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Do you flip your cookie pans while baking?

I just noticed my cookies at the end of the pan baked much faster than the rest in the oven of my new rental. I tried baking at a higher temp and cutting the cook time but still see the same thing. Most of my cookie recipes don't say to flip the pan and I never had a problem in 3 previous ovens I've used.

Is this something I'll have to do for all cookies now or does the oven need to be repaired?

I'm more concerned if I were baking a cake and half is cooked faster than the rest! (Plus in an earlier post I also mention how I'm also trying to figure out baking at an altitude, but having a new oven complicates matters!)

Thanks for any suggestions!!

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  1. I always flip my cookies. I find they cook much more evenly that way. I think there's less to worry about with a cake since it is smaller than a sheet of cookies that will usually go completely from back to front and side to side in the oven. In any event, nothing would stop you from rotating the cake toward the end of baking.

    2 Replies
    1. re: roxlet

      Hey roxlet, do you flip them at the end or right in the middle of baking?

      The ones I flipped right in the middle (after figuring out the baking time in an earlier batch) did not flatten as much as the earlier batches but it did solve the uneven baking problem.

      1. re: Lorry13

        About halfway for the cookies. I have convection in my oven, but I don't use it. I'd do towards the end for the cake just to make sure it's set before you jostle it.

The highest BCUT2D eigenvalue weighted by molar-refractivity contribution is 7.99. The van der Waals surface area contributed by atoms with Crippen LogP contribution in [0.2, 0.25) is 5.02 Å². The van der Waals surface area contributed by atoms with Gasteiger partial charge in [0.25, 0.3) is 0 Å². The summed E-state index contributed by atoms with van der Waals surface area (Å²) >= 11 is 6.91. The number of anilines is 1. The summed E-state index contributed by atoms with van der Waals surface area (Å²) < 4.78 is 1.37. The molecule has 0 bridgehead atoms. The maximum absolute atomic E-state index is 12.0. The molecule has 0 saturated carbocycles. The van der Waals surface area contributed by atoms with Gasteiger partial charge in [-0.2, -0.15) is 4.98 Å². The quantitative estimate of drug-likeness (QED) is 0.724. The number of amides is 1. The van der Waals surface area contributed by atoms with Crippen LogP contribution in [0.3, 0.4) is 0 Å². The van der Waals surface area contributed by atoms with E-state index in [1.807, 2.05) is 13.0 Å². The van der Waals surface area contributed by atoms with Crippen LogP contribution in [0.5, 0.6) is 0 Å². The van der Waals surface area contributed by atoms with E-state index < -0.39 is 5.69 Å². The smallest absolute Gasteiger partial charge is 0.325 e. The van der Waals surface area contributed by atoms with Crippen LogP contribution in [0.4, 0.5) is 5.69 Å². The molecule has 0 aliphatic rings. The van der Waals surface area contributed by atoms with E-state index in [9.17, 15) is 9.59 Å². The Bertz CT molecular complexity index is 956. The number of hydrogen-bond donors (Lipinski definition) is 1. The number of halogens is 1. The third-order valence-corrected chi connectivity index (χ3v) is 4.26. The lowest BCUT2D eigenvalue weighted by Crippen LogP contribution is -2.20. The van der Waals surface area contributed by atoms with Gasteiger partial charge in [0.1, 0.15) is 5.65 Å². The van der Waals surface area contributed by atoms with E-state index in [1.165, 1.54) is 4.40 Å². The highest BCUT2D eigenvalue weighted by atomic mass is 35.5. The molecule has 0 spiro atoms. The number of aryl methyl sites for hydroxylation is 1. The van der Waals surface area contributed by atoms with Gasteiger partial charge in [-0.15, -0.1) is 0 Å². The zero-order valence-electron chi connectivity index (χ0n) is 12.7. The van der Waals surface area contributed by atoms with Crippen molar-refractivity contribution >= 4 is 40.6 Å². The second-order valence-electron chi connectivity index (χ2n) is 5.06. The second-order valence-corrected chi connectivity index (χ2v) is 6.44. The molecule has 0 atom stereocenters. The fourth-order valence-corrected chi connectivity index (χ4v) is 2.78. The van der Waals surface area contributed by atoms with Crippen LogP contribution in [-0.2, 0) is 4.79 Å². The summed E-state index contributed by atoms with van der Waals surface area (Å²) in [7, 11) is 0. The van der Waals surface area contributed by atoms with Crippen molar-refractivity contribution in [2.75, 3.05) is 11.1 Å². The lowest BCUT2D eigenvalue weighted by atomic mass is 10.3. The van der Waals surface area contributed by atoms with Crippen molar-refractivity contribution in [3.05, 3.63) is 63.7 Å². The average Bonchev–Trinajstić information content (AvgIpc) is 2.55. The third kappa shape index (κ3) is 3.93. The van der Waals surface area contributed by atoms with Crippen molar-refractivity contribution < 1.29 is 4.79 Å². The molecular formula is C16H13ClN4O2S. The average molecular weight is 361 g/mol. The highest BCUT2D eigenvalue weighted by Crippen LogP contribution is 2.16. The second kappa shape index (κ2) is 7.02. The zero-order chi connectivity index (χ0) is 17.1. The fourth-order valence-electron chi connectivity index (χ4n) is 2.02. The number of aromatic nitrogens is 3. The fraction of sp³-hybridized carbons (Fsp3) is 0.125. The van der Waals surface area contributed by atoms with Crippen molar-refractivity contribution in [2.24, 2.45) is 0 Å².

2. when I had a conventional oven, I would rotate the pans front-to-back AND swap top for bottom at about halfway through the baking time.

      Now that I have a convection oven, I find everything bakes very evenly, so I don't flip.

      3 Replies
        1. re: rockycat

          Just the opposite for me.. my fairly basic Whirlpool oven cooks more evenly than my Dacor convection oven that I always have to turn front to back to get even cooking.

      1. Always, front to back and top to bottom half way through, same with most/all of my baked goods...

        1. I always rotate pans even tho my oven cooks fairly evenly. Just not quite even enough for my preferences.

          To get a good idea how even the heat is in the oven, put a layer of plain ol' bread on the racks with the oven at about 350F. After a few minutes you'll see the bread browning to indicate the heat pattern.

          2 Replies
            1. re: ricepad

              Now I know what to do with my soon to expire sandwich bread!

            2. "Most of my cookie recipes don't say to flip the pan..."
              That seems odd to me. Almost every cookie recipe I read or see demonstrated on my favorite cooking shows say to rotate the pans halfway through cooking.

              5 Replies
              1. re: ttoommyy